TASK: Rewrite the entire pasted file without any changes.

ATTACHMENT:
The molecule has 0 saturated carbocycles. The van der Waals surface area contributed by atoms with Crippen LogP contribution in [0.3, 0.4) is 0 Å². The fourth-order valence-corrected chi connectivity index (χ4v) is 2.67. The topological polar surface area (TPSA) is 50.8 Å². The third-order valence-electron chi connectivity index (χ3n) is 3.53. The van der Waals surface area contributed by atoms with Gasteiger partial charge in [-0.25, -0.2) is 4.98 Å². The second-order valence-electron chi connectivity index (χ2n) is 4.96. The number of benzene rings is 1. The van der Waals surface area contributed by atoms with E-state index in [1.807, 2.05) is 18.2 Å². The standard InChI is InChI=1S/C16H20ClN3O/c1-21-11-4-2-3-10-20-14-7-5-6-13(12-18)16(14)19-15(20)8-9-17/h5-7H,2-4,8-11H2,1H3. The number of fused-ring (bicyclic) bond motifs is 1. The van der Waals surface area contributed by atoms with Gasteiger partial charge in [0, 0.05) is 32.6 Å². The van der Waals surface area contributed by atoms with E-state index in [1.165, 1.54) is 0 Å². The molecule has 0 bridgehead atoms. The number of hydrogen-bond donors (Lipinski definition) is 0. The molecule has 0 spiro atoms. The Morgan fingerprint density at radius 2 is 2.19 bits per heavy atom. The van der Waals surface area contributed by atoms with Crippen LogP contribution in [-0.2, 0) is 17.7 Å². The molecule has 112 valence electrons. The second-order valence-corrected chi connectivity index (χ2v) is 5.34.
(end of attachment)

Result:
The molecule has 0 saturated carbocycles. The van der Waals surface area contributed by atoms with Crippen LogP contribution in [0.3, 0.4) is 0 Å². The fourth-order valence-corrected chi connectivity index (χ4v) is 2.67. The topological polar surface area (TPSA) is 50.8 Å². The third-order valence-electron chi connectivity index (χ3n) is 3.53. The van der Waals surface area contributed by atoms with Gasteiger partial charge in [-0.25, -0.2) is 4.98 Å². The second-order valence-electron chi connectivity index (χ2n) is 4.96. The number of benzene rings is 1. The van der Waals surface area contributed by atoms with E-state index in [1.807, 2.05) is 18.2 Å². The standard InChI is InChI=1S/C16H20ClN3O/c1-21-11-4-2-3-10-20-14-7-5-6-13(12-18)16(14)19-15(20)8-9-17/h5-7H,2-4,8-11H2,1H3. The number of fused-ring (bicyclic) bond motifs is 1. The van der Waals surface area contributed by atoms with Gasteiger partial charge in [0, 0.05) is 32.6 Å². The van der Waals surface area contributed by atoms with E-state index in [1.165, 1.54) is 0 Å². The molecule has 0 bridgehead atoms. The number of hydrogen-bond donors (Lipinski definition) is 0. The molecule has 0 spiro atoms. The Morgan fingerprint density at radius 2 is 2.19 bits per heavy atom. The van der Waals surface area contributed by atoms with Crippen LogP contribution in [-0.2, 0) is 17.7 Å². The molecule has 112 valence electrons. The second-order valence-corrected chi connectivity index (χ2v) is 5.34.